march, 2019

2019mon04mar5:00 pm6:30 pmCreating Characters through Movement5:00 pm - 6:30 pm Maui Arts & Cultural Center, One Cameron Way Kahului, HI 96732 Event Organized By: Maui Arts and Cultural Center

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Event Details

Creating Characters through Movement
Dance Workshop with Traci Tolmaire & Amara Tabor-Smith

GET TICKETS

Monday, March 4, 2019
5:00 PM – 6:30 PM

Participate in a movement-based workshop that uses various dance styles, including contemporary, modern, and free-form expression to create characters.

Use movement to express emotional life and physicality for a character of your own creation and explore essential storytelling techniques.

Come play and explore your range of motion and emotion.

This class is designed for dancers of any skill level, ages 10-15 years old

COST: $10 nonrefundable registration fee. Registered attendees for this workshop will have access to a $5 discount towards the purchase of a ticket to the Marc Bamuthi Joseph show on Thursday, March 7. Discounted performance tickets are available exclusively through the box office in person, or via phone.

Time

(Monday) 5:00 pm - 6:30 pm

Location

Maui Arts & Cultural Center

One Cameron Way Kahului, HI 96732

Organizer

Maui Arts and Cultural Center808-242-ARTS (2787) One Cameron Way Kahului, HI 96732

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EXPLANATION OF HAWAIIAN LANGUAGE

Written Hawaiian uses two diacritical markings as pronunciation guides:

  • The ‘okina, which is typographically represented as a reversed apostrophe. In spoken Hawaiian, the ‘okina indicates a glottal stop, or clean break between vowels. If your browser supports this display (and it may not, depending on browser type and settings), an ‘okina should look like this: ‘. If browsing conditions do not support this display, you might be seeing a box, a blank space, or odd-looking character instead.
  • The kahako, or macron, which is typographically represented as a bar above the letter, as in ā (again, you will see it correctly only if your browser delivers it correctly). The macron on a vowel indicates increased duration in pronunciation of the vowel that it appears over.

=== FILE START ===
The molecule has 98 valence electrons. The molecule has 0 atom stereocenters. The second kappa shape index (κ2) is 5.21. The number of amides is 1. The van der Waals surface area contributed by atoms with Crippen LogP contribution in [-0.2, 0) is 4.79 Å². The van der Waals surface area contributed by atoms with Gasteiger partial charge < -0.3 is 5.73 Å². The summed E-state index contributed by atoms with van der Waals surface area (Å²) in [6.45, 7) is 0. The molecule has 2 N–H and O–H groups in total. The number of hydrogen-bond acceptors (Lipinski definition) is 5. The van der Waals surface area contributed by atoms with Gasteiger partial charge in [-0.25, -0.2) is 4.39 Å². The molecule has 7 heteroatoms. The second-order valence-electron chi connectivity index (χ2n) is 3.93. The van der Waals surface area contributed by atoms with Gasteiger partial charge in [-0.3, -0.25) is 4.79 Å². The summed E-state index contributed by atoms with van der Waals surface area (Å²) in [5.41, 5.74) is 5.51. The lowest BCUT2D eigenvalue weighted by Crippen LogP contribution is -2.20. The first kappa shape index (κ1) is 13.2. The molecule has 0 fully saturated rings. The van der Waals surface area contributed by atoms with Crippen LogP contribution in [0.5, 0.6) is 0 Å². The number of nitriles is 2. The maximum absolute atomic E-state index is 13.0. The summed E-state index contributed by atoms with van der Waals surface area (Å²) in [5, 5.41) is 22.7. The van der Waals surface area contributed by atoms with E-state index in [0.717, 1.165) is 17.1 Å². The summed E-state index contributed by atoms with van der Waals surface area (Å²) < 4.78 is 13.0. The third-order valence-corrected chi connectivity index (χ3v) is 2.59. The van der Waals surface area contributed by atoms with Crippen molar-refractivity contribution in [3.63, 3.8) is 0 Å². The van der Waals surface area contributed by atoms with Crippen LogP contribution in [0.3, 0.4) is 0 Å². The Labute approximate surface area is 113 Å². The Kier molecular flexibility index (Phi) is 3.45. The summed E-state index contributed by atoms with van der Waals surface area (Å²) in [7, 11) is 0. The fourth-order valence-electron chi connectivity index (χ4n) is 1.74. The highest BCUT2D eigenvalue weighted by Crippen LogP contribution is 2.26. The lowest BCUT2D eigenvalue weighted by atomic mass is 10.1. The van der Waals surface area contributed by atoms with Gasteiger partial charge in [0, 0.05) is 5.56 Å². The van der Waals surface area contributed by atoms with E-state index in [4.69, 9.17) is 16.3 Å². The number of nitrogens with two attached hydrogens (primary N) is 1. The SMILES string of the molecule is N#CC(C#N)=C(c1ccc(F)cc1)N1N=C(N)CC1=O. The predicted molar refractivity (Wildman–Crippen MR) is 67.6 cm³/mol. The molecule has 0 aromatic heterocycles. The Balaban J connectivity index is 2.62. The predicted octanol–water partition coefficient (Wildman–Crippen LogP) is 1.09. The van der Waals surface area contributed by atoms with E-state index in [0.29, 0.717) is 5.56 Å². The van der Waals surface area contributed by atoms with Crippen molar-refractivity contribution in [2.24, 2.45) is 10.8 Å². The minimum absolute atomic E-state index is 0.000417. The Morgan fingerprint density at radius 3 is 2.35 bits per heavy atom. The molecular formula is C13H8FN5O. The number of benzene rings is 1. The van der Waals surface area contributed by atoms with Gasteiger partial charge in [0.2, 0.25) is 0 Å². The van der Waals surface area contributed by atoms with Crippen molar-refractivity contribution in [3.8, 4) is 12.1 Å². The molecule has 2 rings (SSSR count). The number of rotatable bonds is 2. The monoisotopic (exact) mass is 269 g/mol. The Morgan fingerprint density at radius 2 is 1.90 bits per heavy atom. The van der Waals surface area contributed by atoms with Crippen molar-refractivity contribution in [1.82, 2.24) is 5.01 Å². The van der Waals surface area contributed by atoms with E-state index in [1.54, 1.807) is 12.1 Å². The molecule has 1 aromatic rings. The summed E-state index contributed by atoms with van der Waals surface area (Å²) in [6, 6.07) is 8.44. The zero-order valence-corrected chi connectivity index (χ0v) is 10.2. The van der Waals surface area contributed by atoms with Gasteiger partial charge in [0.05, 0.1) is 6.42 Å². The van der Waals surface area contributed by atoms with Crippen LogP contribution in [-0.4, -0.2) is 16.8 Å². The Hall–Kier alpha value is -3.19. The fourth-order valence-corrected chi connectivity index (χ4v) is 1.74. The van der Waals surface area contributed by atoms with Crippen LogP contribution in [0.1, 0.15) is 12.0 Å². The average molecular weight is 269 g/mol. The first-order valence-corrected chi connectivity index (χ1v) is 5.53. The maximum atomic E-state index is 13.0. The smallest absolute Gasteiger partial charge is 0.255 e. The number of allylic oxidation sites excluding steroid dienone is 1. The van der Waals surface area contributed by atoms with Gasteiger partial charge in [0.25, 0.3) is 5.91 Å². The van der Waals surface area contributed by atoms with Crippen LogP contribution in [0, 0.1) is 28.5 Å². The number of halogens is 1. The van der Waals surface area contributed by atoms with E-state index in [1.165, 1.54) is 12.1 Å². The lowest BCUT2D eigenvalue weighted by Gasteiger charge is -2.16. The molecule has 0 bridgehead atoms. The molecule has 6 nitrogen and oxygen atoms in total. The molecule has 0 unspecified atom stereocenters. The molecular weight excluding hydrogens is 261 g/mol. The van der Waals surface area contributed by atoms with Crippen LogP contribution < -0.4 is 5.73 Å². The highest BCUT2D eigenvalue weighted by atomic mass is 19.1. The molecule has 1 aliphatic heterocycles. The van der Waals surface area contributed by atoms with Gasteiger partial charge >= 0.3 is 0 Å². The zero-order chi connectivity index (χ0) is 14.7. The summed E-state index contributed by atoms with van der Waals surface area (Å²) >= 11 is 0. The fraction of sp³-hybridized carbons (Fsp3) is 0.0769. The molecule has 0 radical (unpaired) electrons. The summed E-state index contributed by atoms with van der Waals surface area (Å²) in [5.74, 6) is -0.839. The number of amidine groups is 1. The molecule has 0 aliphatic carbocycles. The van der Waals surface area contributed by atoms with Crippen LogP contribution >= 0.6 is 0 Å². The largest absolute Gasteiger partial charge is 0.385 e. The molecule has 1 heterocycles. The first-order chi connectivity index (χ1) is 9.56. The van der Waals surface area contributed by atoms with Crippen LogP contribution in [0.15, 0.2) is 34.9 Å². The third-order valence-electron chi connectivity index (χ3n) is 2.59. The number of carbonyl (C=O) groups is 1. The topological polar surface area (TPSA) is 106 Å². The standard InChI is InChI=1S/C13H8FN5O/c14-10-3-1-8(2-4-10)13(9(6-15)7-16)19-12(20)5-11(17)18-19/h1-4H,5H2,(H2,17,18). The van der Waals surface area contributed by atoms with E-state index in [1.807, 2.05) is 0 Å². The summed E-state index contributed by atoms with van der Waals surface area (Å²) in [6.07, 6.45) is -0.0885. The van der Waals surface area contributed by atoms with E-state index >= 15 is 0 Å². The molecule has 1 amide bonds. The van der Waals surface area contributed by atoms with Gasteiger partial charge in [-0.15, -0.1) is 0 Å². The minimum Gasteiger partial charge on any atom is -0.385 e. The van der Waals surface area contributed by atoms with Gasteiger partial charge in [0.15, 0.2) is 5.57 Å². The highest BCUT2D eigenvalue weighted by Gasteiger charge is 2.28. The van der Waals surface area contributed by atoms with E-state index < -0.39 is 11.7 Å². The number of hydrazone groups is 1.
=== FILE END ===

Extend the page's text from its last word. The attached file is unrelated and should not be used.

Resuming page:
Web browsers sometimes have difficulty reproducing these markings without the use of graphics, special fonts, or special coding. Even correctly authored Web pages that use Unicode coding may be transmitted through a server that displays the symbols incorrectly or the browser may use a replacement font that displays these incorrectly.

Since most browsers can and do display the ASCII grave symbol (‘) as coded, this site uses the grave symbol to represent the ‘okina. We do depict the correct ‘okina on all pages in the title graphic because it is embedded in the graphic and not displayed as text.

The kahako/macron is more problematic. Given the problems with displaying this with current technology, some websites resort to displaying these with diaeresis characters instead, as in ä, which will appear in most browsers (but not all) as an “a” with two dots over it. However, this is not a desirable solution because it doesn’t work uniformly in all browser situations. Until Unicode fonts are more universally displayable, the site reluctantly omits the kahako from most text.

For up-to-date information on how to display the Hawaiian language on websites, visit http://www.olelo.hawaii.edu/enehana/unicode.php by the Kualono Hawaiian Language Center of the University of Hawaii. General information on these issues can also be found at http://en.wikipedia.org/wiki/%E2%80%98Okina and http://en.wikipedia.org/wiki/Macron.

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